Our award-winning program by children’s librarian, Amanda Winter, came back for two days this week! Led by our tech librarian, Joseph, and Miss Amanda herself, the program started out with a hands-on exercise in which the kindergartners and first graders used pearl-shaped stickers to write their names in braille. After the warm-up, they were taught how to create different codes using on-screen and off-screen activities in which the children used stickers, directional arrows, and colors:

The off-screen activity included creating a code by utilizing colors to represent different actions in the song “Head, Shoulders, Knees, and Toes.” The children then rearranged the order of the colors to create a new code and were challenged to sing and act out the song by following the new code. The on-screen activity consisted of the children learning how to use the app ScratchJr in which they used directional arrows to tell a character on the screen how to move. 

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With the help of the activities, Amanda was ready to introduce everyone to our new Finch bot– a small robot that can be directed to move around by using directional arrows on a computer screen. Working together, Amanda, Joseph, and the children used code to direct the finch bot tell the story “If You Give a Mouse a Cookie” by having the robot move to pictures on the story mat of the different objects mentioned in the story.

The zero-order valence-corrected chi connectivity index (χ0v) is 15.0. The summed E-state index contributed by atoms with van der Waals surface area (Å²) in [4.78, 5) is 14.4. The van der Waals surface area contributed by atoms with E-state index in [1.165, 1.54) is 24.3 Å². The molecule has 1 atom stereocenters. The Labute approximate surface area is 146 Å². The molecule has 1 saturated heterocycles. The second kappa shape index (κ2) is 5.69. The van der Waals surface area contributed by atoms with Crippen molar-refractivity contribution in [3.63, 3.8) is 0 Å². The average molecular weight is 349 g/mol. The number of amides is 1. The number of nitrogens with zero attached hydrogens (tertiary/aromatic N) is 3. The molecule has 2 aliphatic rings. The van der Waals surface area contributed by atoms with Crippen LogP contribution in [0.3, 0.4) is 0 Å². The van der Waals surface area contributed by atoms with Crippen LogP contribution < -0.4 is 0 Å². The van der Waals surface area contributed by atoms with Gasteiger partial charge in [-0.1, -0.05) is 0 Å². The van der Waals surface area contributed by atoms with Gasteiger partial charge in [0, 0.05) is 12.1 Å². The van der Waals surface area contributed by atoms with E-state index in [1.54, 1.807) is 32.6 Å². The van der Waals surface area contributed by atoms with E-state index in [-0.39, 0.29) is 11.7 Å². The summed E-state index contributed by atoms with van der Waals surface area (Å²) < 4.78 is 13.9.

11/7 | YAKETY YAK

Composed of second and third graders led by Miss Amanda, this month’s Yakety Yak group discussed the book The Littles and the Big Storm by John Peterson. The story centered around Littles, creatures that are six inches tall and have tails, and the Biggs, a human family. During the discussion, the children used critical thinking to analyze the pros and cons of being a Little, ultimately coming to a majority decision that it would be difficult to be small and have everything around them be so much bigger than themselves.

At the end of the discussion, the kids got to have fun and recreate a scene in the book where the Littles use a sailboat to cross the flooded basement to fix the sump pump.  Using origami to fold boats out of tinfoil and out of wax paper, Miss Amanda and Miss Diane assisted the children create their boats and added a tiny dot of liquid dish soap at the back end of the boats to make them move. The group learned that the water molecules bond with the soap, disrupting the surface tension of the water and causing the boat to move forward.

 


 

11/8 | TINY BOOK SHOW and WORKSHOP